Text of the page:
It’s time for the familiar, seasonal conversation. Every year, it’s about the same, just with different combinations of children. They talk about what to give up for Lent. They weigh one thing against another, testing the viability of various options. They bounce ideas off one another, and they are honest in rejecting or applauding those ideas. One refrain always makes itself heard.
“No, I’m not going to do that. I could never stick to that for 40 days.”
“He’s right. That’s too hard. I tried it last year and couldn’t do it.”
And then it’s my turn to weigh in. If you can’t do it, if you really, really know that you can’t possibly do it, that’s exactly what you should do. Go ahead. Set yourself up for failure.
When the time comes that you falter and you stumble and you do the thing you expressly resolved not to do, you will see what it is to come to the end of yourself. You will know that you have to reach the point where you need grace, and you will beg for it.
All the tricks and tips will present themselves at the beginning of Lent. Don’t want to eat chocolate? Don’t buy it, and make sure no one brings it into the house. Want to give up coffee? Stay away from Instagram between the hours of 6 and 10 a.m. lest you be tempted by all the carefully staged photos of foamy latte art. And all the tricks will fail if you have chosen your sacrifice well. The things of the world — the tricks and the tips — will sustain you only so long. Your soul will be filled only when it is emptied of worldly tricks and tips, emptied of your own resolve and good intentions, and looks to God to fill it.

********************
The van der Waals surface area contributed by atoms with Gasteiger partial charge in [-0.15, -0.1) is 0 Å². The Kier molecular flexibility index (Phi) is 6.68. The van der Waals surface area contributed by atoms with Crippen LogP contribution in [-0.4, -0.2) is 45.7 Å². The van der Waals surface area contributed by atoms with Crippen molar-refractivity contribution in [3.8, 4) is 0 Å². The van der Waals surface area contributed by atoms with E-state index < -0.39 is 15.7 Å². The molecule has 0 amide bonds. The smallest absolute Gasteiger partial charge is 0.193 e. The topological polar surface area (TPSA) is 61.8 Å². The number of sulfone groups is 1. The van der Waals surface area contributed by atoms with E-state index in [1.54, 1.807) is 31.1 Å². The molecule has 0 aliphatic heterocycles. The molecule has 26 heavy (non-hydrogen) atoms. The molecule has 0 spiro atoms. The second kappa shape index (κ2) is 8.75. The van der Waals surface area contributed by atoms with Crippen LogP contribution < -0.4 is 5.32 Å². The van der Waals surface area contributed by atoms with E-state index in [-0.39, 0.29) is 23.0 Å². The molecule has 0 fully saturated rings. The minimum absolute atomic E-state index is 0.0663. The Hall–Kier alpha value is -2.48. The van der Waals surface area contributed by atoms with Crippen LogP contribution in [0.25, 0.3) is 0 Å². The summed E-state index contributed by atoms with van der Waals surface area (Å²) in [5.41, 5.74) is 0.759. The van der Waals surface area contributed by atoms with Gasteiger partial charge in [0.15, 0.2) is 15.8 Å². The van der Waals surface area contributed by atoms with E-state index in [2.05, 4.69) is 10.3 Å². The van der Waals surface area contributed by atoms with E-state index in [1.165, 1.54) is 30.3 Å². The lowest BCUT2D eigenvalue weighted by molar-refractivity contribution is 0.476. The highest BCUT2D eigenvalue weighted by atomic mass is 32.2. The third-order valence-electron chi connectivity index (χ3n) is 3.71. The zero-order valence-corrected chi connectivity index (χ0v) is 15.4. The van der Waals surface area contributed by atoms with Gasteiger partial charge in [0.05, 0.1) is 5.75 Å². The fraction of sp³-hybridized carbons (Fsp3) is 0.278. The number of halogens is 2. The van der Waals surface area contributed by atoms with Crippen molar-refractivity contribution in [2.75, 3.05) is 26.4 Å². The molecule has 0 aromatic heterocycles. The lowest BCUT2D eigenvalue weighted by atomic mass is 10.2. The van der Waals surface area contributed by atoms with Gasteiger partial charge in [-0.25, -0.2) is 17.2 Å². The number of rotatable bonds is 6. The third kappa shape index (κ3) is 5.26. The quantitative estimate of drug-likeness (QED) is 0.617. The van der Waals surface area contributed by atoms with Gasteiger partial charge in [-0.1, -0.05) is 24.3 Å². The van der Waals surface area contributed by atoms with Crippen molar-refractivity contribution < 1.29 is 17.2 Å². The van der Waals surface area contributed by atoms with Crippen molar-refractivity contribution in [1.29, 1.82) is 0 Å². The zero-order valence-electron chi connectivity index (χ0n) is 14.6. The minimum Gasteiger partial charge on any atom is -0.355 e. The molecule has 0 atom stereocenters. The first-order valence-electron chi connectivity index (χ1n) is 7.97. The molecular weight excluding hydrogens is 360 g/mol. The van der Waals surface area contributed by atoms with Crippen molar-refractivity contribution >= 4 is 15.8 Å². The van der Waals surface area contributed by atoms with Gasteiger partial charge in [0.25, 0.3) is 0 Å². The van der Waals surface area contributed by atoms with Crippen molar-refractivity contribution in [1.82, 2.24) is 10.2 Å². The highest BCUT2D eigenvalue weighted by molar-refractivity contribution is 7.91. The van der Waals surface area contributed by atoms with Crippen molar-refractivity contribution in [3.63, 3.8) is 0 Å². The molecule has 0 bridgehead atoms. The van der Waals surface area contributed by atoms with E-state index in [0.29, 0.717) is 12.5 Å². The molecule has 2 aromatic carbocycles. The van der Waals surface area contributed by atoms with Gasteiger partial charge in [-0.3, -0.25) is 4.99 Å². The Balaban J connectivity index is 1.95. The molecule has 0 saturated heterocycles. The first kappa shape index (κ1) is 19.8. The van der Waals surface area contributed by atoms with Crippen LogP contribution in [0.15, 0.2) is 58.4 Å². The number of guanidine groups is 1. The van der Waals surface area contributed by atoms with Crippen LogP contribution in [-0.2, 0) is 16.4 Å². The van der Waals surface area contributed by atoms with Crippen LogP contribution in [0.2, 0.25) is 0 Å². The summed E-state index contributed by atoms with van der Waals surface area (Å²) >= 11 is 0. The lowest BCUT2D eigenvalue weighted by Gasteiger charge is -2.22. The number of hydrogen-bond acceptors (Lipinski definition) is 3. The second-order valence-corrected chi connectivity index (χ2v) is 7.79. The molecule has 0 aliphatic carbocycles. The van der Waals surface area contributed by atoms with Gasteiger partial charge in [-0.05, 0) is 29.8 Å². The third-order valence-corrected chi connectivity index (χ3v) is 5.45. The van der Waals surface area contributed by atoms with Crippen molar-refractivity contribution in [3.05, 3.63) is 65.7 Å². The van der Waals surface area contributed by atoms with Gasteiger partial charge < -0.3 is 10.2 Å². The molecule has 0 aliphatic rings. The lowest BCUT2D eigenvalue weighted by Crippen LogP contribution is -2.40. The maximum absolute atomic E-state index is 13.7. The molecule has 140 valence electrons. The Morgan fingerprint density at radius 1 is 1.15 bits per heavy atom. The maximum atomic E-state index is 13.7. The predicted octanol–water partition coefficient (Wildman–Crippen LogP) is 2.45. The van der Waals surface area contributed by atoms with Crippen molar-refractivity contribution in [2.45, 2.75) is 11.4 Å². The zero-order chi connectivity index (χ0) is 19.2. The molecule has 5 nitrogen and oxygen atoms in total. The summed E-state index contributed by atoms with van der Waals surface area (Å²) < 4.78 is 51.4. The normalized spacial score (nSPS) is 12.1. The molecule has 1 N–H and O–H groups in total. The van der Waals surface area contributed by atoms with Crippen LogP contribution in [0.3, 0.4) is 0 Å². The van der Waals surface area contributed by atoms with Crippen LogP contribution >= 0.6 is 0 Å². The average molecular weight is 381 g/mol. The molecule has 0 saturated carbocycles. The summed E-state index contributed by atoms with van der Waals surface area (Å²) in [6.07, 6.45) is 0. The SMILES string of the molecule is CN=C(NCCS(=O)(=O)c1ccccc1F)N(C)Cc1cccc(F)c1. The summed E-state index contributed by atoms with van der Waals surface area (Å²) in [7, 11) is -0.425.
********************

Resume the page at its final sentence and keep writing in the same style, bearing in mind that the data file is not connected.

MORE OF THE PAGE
People who don’t understand Lent object by saying that we are trying to live under God’s law, that it is unnecessary to observe Lent because Jesus already has done the work of salvation on the cross. We don’t have to work out our salvation with self-imposed suffering. He’s done it all. It is finished. We are saved.
They’re right, in a way. Lent teaches us that even if we wanted to, even if we were of iron will and utter devotion, we will break God’s law. We cannot keep it perfectly. We are a people born into sin, and there is no way out without God. For 40 days, every time we bump up against the struggle of making our sacrifice well, we are reminded of death in sin, and we look with hope toward Christ, who brings light and life to the darkness. Lent is precisely about making us aware that it is Jesus Christ, crucified, who has opened the gates of heaven.
This, then, is Lent: to falter, to fail, to find Him. Choose the hard thing, the thing that brings you to your knees, the thing that reminds you to ask again and again for His mercy and His grace. Choose the thing that will empty your soul of you and fill it with God. (It’s likely that is not chocolate.) Let Lent teach you the places you will fail, the places where you are frail. Let it remind you that you are dust and to dust you will return. Let it break you and bring you down. Let it find you kneeling in the dirt — soft, yielding, fertile dirt that will bloom in time with Easter glory. Let it empty you of your weak and weary self and fill you with His strength.